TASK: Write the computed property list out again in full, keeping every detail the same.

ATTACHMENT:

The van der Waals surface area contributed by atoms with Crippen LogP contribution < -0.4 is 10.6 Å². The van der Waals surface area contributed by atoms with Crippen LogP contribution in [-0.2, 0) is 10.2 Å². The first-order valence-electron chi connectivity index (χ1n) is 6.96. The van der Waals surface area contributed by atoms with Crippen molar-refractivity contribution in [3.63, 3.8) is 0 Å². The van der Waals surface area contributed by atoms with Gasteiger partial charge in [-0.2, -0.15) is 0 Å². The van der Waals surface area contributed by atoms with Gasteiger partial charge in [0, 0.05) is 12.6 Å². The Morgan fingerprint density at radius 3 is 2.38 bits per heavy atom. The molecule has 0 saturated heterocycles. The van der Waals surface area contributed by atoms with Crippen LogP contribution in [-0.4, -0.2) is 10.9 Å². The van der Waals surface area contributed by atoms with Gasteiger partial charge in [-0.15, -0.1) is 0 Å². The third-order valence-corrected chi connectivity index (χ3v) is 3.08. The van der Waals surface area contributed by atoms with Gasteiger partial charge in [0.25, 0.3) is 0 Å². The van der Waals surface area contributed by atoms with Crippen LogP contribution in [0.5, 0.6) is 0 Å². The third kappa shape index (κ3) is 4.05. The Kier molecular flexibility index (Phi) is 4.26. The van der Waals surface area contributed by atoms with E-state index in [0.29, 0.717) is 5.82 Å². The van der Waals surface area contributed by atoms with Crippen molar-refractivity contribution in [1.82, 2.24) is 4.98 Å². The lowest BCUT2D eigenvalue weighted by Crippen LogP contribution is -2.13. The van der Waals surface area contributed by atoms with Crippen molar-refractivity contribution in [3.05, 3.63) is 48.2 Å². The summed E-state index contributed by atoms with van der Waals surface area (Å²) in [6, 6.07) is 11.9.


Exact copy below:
The van der Waals surface area contributed by atoms with Crippen LogP contribution < -0.4 is 10.6 Å². The van der Waals surface area contributed by atoms with Crippen LogP contribution in [-0.2, 0) is 10.2 Å². The first-order valence-electron chi connectivity index (χ1n) is 6.96. The van der Waals surface area contributed by atoms with Crippen molar-refractivity contribution in [3.63, 3.8) is 0 Å². The van der Waals surface area contributed by atoms with Gasteiger partial charge in [-0.2, -0.15) is 0 Å². The van der Waals surface area contributed by atoms with Gasteiger partial charge in [0, 0.05) is 12.6 Å². The Morgan fingerprint density at radius 3 is 2.38 bits per heavy atom. The molecule has 0 saturated heterocycles. The van der Waals surface area contributed by atoms with Crippen LogP contribution in [-0.4, -0.2) is 10.9 Å². The van der Waals surface area contributed by atoms with Gasteiger partial charge in [-0.15, -0.1) is 0 Å². The third-order valence-corrected chi connectivity index (χ3v) is 3.08. The van der Waals surface area contributed by atoms with Gasteiger partial charge in [0.25, 0.3) is 0 Å². The van der Waals surface area contributed by atoms with Crippen LogP contribution in [0.5, 0.6) is 0 Å². The third kappa shape index (κ3) is 4.05. The Kier molecular flexibility index (Phi) is 4.26. The van der Waals surface area contributed by atoms with E-state index in [0.29, 0.717) is 5.82 Å². The van der Waals surface area contributed by atoms with Crippen molar-refractivity contribution in [1.82, 2.24) is 4.98 Å². The lowest BCUT2D eigenvalue weighted by Crippen LogP contribution is -2.13. The van der Waals surface area contributed by atoms with Crippen molar-refractivity contribution in [3.05, 3.63) is 48.2 Å². The summed E-state index contributed by atoms with van der Waals surface area (Å²) in [6, 6.07) is 11.9.